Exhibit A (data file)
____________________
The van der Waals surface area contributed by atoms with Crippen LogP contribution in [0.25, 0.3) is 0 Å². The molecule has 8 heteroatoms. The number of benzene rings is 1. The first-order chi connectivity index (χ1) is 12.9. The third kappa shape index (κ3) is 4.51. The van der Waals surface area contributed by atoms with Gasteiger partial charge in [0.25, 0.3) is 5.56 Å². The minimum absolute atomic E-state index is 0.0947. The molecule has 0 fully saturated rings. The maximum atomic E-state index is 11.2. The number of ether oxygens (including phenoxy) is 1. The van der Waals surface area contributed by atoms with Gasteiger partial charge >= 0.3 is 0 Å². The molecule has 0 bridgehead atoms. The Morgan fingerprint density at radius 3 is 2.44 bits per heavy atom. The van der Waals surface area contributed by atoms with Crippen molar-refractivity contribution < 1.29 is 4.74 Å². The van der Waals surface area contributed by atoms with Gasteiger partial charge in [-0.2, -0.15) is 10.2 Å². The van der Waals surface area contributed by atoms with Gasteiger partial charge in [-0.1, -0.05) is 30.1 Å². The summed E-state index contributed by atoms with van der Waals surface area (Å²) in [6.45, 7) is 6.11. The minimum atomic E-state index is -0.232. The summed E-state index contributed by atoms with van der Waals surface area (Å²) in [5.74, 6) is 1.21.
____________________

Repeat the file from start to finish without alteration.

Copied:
The van der Waals surface area contributed by atoms with Crippen LogP contribution in [0.25, 0.3) is 0 Å². The molecule has 8 heteroatoms. The number of benzene rings is 1. The first-order chi connectivity index (χ1) is 12.9. The third kappa shape index (κ3) is 4.51. The van der Waals surface area contributed by atoms with Gasteiger partial charge in [0.25, 0.3) is 5.56 Å². The minimum absolute atomic E-state index is 0.0947. The molecule has 0 fully saturated rings. The maximum atomic E-state index is 11.2. The number of ether oxygens (including phenoxy) is 1. The van der Waals surface area contributed by atoms with Gasteiger partial charge >= 0.3 is 0 Å². The molecule has 0 bridgehead atoms. The Morgan fingerprint density at radius 3 is 2.44 bits per heavy atom. The van der Waals surface area contributed by atoms with Crippen molar-refractivity contribution < 1.29 is 4.74 Å². The van der Waals surface area contributed by atoms with Gasteiger partial charge in [-0.2, -0.15) is 10.2 Å². The van der Waals surface area contributed by atoms with Gasteiger partial charge in [-0.1, -0.05) is 30.1 Å². The summed E-state index contributed by atoms with van der Waals surface area (Å²) in [6.45, 7) is 6.11. The minimum atomic E-state index is -0.232. The summed E-state index contributed by atoms with van der Waals surface area (Å²) in [5.74, 6) is 1.21.